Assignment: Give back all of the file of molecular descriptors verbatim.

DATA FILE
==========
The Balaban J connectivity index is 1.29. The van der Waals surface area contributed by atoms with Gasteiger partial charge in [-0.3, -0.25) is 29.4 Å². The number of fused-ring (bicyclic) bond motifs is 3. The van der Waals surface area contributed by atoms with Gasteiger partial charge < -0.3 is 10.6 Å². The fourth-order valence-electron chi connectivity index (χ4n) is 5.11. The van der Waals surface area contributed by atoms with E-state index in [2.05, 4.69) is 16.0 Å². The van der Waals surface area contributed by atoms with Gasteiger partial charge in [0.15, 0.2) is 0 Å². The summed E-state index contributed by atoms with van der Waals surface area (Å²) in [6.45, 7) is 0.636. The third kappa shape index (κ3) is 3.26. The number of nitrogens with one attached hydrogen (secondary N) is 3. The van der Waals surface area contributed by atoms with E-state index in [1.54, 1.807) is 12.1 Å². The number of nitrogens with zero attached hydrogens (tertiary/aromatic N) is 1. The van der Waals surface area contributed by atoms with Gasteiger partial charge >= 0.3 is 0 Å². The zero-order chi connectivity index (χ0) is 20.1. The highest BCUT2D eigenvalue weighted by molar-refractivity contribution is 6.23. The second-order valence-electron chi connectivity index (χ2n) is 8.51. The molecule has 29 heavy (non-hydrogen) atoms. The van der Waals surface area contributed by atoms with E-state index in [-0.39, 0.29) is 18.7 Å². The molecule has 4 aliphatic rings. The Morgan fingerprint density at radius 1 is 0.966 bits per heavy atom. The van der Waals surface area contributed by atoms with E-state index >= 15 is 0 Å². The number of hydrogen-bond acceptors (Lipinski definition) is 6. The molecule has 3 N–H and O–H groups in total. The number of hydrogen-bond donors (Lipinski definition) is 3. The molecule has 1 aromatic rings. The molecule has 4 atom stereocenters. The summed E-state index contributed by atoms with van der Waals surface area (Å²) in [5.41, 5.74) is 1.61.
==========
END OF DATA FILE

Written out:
The Balaban J connectivity index is 1.29. The van der Waals surface area contributed by atoms with Gasteiger partial charge in [-0.3, -0.25) is 29.4 Å². The number of fused-ring (bicyclic) bond motifs is 3. The van der Waals surface area contributed by atoms with Gasteiger partial charge < -0.3 is 10.6 Å². The fourth-order valence-electron chi connectivity index (χ4n) is 5.11. The van der Waals surface area contributed by atoms with E-state index in [2.05, 4.69) is 16.0 Å². The van der Waals surface area contributed by atoms with Gasteiger partial charge in [0.15, 0.2) is 0 Å². The summed E-state index contributed by atoms with van der Waals surface area (Å²) in [6.45, 7) is 0.636. The third kappa shape index (κ3) is 3.26. The number of nitrogens with one attached hydrogen (secondary N) is 3. The van der Waals surface area contributed by atoms with E-state index in [1.54, 1.807) is 12.1 Å². The number of nitrogens with zero attached hydrogens (tertiary/aromatic N) is 1. The van der Waals surface area contributed by atoms with Gasteiger partial charge >= 0.3 is 0 Å². The zero-order chi connectivity index (χ0) is 20.1. The highest BCUT2D eigenvalue weighted by molar-refractivity contribution is 6.23. The second-order valence-electron chi connectivity index (χ2n) is 8.51. The molecule has 29 heavy (non-hydrogen) atoms. The van der Waals surface area contributed by atoms with E-state index in [-0.39, 0.29) is 18.7 Å². The molecule has 4 aliphatic rings. The Morgan fingerprint density at radius 1 is 0.966 bits per heavy atom. The van der Waals surface area contributed by atoms with E-state index >= 15 is 0 Å². The number of hydrogen-bond acceptors (Lipinski definition) is 6. The molecule has 3 N–H and O–H groups in total. The number of hydrogen-bond donors (Lipinski definition) is 3. The molecule has 1 aromatic rings. The molecule has 4 atom stereocenters. The summed E-state index contributed by atoms with van der Waals surface area (Å²) in [5.41, 5.74) is 1.61.